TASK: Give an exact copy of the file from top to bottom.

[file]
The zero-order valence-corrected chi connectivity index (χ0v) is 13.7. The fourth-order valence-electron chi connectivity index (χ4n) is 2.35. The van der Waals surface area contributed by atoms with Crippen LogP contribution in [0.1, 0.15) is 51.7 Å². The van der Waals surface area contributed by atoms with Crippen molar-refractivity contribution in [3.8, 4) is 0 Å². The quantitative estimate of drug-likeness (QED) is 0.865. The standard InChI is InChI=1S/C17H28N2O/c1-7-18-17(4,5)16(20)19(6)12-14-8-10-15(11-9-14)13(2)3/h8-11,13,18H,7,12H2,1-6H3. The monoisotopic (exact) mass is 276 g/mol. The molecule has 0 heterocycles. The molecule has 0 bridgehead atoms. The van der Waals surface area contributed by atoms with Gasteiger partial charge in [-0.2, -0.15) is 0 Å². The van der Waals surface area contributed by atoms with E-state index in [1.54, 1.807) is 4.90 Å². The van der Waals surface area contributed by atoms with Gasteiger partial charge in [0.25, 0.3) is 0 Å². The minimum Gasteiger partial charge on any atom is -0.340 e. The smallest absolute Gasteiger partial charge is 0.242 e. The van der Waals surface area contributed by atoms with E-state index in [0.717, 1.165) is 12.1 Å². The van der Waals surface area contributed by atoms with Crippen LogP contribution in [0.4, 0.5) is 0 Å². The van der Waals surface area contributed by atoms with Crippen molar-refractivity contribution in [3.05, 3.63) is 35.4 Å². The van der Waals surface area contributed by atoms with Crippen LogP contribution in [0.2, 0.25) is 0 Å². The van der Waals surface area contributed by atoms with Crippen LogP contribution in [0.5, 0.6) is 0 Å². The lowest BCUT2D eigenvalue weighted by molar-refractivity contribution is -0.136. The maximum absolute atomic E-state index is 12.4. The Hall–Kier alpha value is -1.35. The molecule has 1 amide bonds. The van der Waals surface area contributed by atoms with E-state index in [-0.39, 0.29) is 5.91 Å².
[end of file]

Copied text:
The zero-order valence-corrected chi connectivity index (χ0v) is 13.7. The fourth-order valence-electron chi connectivity index (χ4n) is 2.35. The van der Waals surface area contributed by atoms with Crippen LogP contribution in [0.1, 0.15) is 51.7 Å². The van der Waals surface area contributed by atoms with Crippen molar-refractivity contribution in [3.8, 4) is 0 Å². The quantitative estimate of drug-likeness (QED) is 0.865. The standard InChI is InChI=1S/C17H28N2O/c1-7-18-17(4,5)16(20)19(6)12-14-8-10-15(11-9-14)13(2)3/h8-11,13,18H,7,12H2,1-6H3. The monoisotopic (exact) mass is 276 g/mol. The molecule has 0 heterocycles. The molecule has 0 bridgehead atoms. The van der Waals surface area contributed by atoms with Gasteiger partial charge in [-0.2, -0.15) is 0 Å². The van der Waals surface area contributed by atoms with E-state index in [1.54, 1.807) is 4.90 Å². The van der Waals surface area contributed by atoms with Gasteiger partial charge in [0.25, 0.3) is 0 Å². The minimum Gasteiger partial charge on any atom is -0.340 e. The smallest absolute Gasteiger partial charge is 0.242 e. The van der Waals surface area contributed by atoms with E-state index in [0.717, 1.165) is 12.1 Å². The van der Waals surface area contributed by atoms with Crippen LogP contribution in [0.4, 0.5) is 0 Å². The van der Waals surface area contributed by atoms with Crippen molar-refractivity contribution in [3.05, 3.63) is 35.4 Å². The van der Waals surface area contributed by atoms with Crippen LogP contribution in [0.2, 0.25) is 0 Å². The van der Waals surface area contributed by atoms with Crippen LogP contribution in [0.5, 0.6) is 0 Å². The lowest BCUT2D eigenvalue weighted by molar-refractivity contribution is -0.136. The maximum absolute atomic E-state index is 12.4. The Hall–Kier alpha value is -1.35. The molecule has 1 amide bonds. The van der Waals surface area contributed by atoms with E-state index in [-0.39, 0.29) is 5.91 Å².